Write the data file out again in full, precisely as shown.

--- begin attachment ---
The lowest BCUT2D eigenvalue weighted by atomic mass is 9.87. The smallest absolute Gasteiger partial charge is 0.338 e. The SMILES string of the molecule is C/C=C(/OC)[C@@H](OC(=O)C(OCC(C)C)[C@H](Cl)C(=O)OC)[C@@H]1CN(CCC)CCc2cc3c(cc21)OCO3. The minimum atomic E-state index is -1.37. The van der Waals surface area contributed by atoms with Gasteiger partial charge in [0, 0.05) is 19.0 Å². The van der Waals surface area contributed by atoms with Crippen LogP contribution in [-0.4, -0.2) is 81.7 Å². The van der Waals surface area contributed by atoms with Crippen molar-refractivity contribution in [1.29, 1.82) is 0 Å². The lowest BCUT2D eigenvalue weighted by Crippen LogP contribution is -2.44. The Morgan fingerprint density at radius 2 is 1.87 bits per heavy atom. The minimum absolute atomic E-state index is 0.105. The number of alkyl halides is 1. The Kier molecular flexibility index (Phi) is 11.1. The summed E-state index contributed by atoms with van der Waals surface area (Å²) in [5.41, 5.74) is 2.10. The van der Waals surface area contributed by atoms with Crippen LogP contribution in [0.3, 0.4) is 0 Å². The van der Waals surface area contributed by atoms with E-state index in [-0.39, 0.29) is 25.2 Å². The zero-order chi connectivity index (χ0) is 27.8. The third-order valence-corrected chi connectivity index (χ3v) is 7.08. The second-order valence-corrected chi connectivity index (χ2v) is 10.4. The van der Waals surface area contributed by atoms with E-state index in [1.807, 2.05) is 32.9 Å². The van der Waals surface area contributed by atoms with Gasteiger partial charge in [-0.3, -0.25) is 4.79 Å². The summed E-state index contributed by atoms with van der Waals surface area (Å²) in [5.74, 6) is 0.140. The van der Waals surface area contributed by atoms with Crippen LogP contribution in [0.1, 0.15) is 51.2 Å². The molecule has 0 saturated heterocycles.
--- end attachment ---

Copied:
The lowest BCUT2D eigenvalue weighted by atomic mass is 9.87. The smallest absolute Gasteiger partial charge is 0.338 e. The SMILES string of the molecule is C/C=C(/OC)[C@@H](OC(=O)C(OCC(C)C)[C@H](Cl)C(=O)OC)[C@@H]1CN(CCC)CCc2cc3c(cc21)OCO3. The minimum atomic E-state index is -1.37. The van der Waals surface area contributed by atoms with Gasteiger partial charge in [0, 0.05) is 19.0 Å². The van der Waals surface area contributed by atoms with Crippen LogP contribution in [-0.4, -0.2) is 81.7 Å². The van der Waals surface area contributed by atoms with Crippen molar-refractivity contribution in [1.29, 1.82) is 0 Å². The lowest BCUT2D eigenvalue weighted by Crippen LogP contribution is -2.44. The Morgan fingerprint density at radius 2 is 1.87 bits per heavy atom. The minimum absolute atomic E-state index is 0.105. The number of alkyl halides is 1. The Kier molecular flexibility index (Phi) is 11.1. The summed E-state index contributed by atoms with van der Waals surface area (Å²) in [5.41, 5.74) is 2.10. The van der Waals surface area contributed by atoms with Crippen LogP contribution in [0.3, 0.4) is 0 Å². The van der Waals surface area contributed by atoms with E-state index in [-0.39, 0.29) is 25.2 Å². The zero-order chi connectivity index (χ0) is 27.8. The third-order valence-corrected chi connectivity index (χ3v) is 7.08. The second-order valence-corrected chi connectivity index (χ2v) is 10.4. The van der Waals surface area contributed by atoms with E-state index in [1.807, 2.05) is 32.9 Å². The van der Waals surface area contributed by atoms with Gasteiger partial charge in [-0.3, -0.25) is 4.79 Å². The summed E-state index contributed by atoms with van der Waals surface area (Å²) in [5.74, 6) is 0.140. The van der Waals surface area contributed by atoms with Crippen LogP contribution in [0.1, 0.15) is 51.2 Å². The molecule has 0 saturated heterocycles.